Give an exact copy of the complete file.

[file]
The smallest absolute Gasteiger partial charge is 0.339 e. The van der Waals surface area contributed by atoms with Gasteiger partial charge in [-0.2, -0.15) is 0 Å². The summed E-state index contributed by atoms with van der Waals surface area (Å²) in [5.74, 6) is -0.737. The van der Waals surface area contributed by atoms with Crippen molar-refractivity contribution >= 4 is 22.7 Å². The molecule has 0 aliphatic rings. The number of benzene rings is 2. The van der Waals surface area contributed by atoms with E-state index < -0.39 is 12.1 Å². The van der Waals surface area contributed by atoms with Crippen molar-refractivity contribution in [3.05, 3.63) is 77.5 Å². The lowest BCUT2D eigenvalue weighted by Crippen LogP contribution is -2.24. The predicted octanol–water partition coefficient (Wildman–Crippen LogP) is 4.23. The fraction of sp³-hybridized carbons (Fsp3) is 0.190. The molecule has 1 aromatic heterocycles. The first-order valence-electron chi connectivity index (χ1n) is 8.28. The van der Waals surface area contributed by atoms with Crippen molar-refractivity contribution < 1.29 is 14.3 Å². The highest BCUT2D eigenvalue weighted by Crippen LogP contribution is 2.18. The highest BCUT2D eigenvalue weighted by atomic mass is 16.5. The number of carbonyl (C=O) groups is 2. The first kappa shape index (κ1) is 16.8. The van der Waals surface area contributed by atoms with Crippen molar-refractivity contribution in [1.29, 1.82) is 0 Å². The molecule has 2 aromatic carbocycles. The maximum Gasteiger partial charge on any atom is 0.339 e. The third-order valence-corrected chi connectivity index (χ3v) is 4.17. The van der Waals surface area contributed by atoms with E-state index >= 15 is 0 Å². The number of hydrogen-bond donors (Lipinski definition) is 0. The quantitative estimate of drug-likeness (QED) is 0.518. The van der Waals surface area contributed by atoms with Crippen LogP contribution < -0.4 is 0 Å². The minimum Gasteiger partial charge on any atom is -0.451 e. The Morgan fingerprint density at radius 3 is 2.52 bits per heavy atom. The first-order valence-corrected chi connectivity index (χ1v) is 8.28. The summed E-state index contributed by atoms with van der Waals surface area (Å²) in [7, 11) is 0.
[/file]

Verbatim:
The smallest absolute Gasteiger partial charge is 0.339 e. The van der Waals surface area contributed by atoms with Gasteiger partial charge in [-0.2, -0.15) is 0 Å². The summed E-state index contributed by atoms with van der Waals surface area (Å²) in [5.74, 6) is -0.737. The van der Waals surface area contributed by atoms with Crippen molar-refractivity contribution >= 4 is 22.7 Å². The molecule has 0 aliphatic rings. The number of benzene rings is 2. The van der Waals surface area contributed by atoms with E-state index < -0.39 is 12.1 Å². The van der Waals surface area contributed by atoms with Crippen molar-refractivity contribution in [3.05, 3.63) is 77.5 Å². The lowest BCUT2D eigenvalue weighted by Crippen LogP contribution is -2.24. The predicted octanol–water partition coefficient (Wildman–Crippen LogP) is 4.23. The fraction of sp³-hybridized carbons (Fsp3) is 0.190. The molecule has 1 aromatic heterocycles. The first-order valence-electron chi connectivity index (χ1n) is 8.28. The van der Waals surface area contributed by atoms with Crippen molar-refractivity contribution < 1.29 is 14.3 Å². The highest BCUT2D eigenvalue weighted by Crippen LogP contribution is 2.18. The highest BCUT2D eigenvalue weighted by atomic mass is 16.5. The number of carbonyl (C=O) groups is 2. The first kappa shape index (κ1) is 16.8. The van der Waals surface area contributed by atoms with Crippen molar-refractivity contribution in [1.29, 1.82) is 0 Å². The molecule has 2 aromatic carbocycles. The maximum Gasteiger partial charge on any atom is 0.339 e. The third-order valence-corrected chi connectivity index (χ3v) is 4.17. The van der Waals surface area contributed by atoms with E-state index >= 15 is 0 Å². The number of hydrogen-bond donors (Lipinski definition) is 0. The quantitative estimate of drug-likeness (QED) is 0.518. The van der Waals surface area contributed by atoms with Crippen LogP contribution < -0.4 is 0 Å². The minimum Gasteiger partial charge on any atom is -0.451 e. The Morgan fingerprint density at radius 3 is 2.52 bits per heavy atom. The first-order valence-corrected chi connectivity index (χ1v) is 8.28. The summed E-state index contributed by atoms with van der Waals surface area (Å²) in [7, 11) is 0.